Let me also include a disclaimer here:  The CMT merely shows you a SCC, Somatic Cell Count.  It is simply an indicator of mastitis.  Cows with normally high SCCs will show up differently, and you really need to have a normal baseline for each cow so you'll know if her results change.  The CMT also does not tell you what germ you're dealing with, and that is why you need a lab to test milk samples.  Knowing what I know now, I highly recommend testing your milk cows once a month.  Since Siobhan has had mastitis, I'll be testing her regularly in the future even if her calf is the one milking her.  If I ever milk her again, I'll test once a week.  It's a bit of a nuisance, but SO worth being able to detect mastitis before it manifests itself clinically!


When my milk sample test kit arrived on Friday afternoon, it was too late to get it mailed overnight to TQML.  Here is where something amazing happened.  Susan-from-the-lab called me and made an incredible offer:  She had to work that weekend, so if I would drive the samples up to Knoxville on Saturday, Feb. 22, she would get the test started right away.  The lab was closing the second half of the following week, and she wanted me to have the results before they closed!  So I spent 6 hours on Saturday driving the samples up there, and Susan got the tests started that day.

Monday Feb. 24 I got the bad news.  Siobhan's mastitis is caused by Staphylococcus aureus, known to the dairy world by the dreaded moniker of Staph A.  The research I did quickly had me in floods of tears, for many a cow has had to be put down for antibiotic resistant Staph A.

Susan, and her boss Dr. Almeida who also called me, advised me to do several things:
  • Isolate Siobhan from my other cows.  You can see her above galloping all over the Home Pasture in glee, completely oblivious to the seriousness of her condition.
  • Use extreme sanitation measures to avoid any contamination of the good quarters from the affected quarter, because Staph A is extremely contagious.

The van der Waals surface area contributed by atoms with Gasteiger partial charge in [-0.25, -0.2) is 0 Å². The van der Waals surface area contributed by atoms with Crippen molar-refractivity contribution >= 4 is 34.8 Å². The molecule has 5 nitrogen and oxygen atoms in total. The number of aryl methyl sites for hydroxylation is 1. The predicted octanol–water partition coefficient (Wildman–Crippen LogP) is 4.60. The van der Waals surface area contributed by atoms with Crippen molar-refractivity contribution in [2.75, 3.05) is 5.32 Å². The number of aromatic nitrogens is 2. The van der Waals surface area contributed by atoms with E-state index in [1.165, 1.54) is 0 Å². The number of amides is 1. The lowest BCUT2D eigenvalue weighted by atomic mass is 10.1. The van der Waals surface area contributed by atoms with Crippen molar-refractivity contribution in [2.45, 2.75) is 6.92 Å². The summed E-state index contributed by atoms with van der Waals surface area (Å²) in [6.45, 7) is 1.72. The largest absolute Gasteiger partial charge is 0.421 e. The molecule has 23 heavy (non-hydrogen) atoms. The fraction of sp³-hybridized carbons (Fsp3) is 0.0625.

• Wear gloves while handling that quarter.
  • Begin treating her immediately with udder infusions of Pirsue, pirlimycin hydrochloride, the only drug that Staph A usually responds to.
Here's where our story gets a bit long and rather troubling, but I feel it's very important to share it.

Armed with the CMT and proof from the UT lab that Siobhan did have mastitis, I called my cow vet.  Let's call him Dr. W.  To my dismay, Dr. W was out of town through Wednesday, Feb. 26.  His partner, Dr. M does not do large animals and did not come to the phone, but after several rounds via the receptionist, he finally agreed to let me pick up (only) two tubes of Today, even though I told him that UT said she needs Pirsue.

I headed to the office, crying most of the way.  When I broke down in tears in front of the receptionist, she called Dr. M.  I pleaded with him that I needed Pirsue and that time was of the essence.  Early treatment is the best hope for recovery, and we had already lost 6 days since Dr. W did not think Siobhan had mastitis.  Finally he checked Dr. W's truck; there was no Pirsue, although he agreed to give me a prescription so I could order it online.

When I got home, I discovered that USDA-regulated antibiotics can only be ordered by a vet.  So I called Dr. M back and asked the receptionist if he could order it for me.  I was absolutely incredulous when the answer came back that we had to wait until Dr. W returned on Thursday!!!


Thus began a round of frantic phone calls.  One Dexter friend, Sheri, offered to turn out her barn looking for her Pirsue, although she wasn't able to find any.  Our pet vet referred me to a clinic up in Soddy Daisy, TN, who don't do cows anymore so they referred me to a clinic farther away in Dayton, TN.  It took them hours to get back to me.  Meanwhile I called every dairy farm in the area, asking to know who their vet is.  The larger dairies never answered my desperate messages, but two smaller organic farms did get back to me the next day.  When the Dayton vet finally called back, I was out milking Siobhan.  He was not helpful, but Kara begged a referral from him and got the name of a roving vet in the Chattanooga area, Dr. Patrick Tyree.  I left him a message.  Finally, one of my Dexter friends, Fran, after commiserating about how incredible it was that my regular cow vet refused to help, suggested that I call my horse vet.  In desperation, I did, and to my astonishment, Dr. Michael White offered to order a box of Pirsue for me and thought he could just get it out for the next day's truck.  I hung up quick to let him get to work!

The morning of Tuesday, Feb. 25, two things happened.  I got a message from Dr. White saying the company had failed to get the Pirsue on the truck, but it would go out the next day.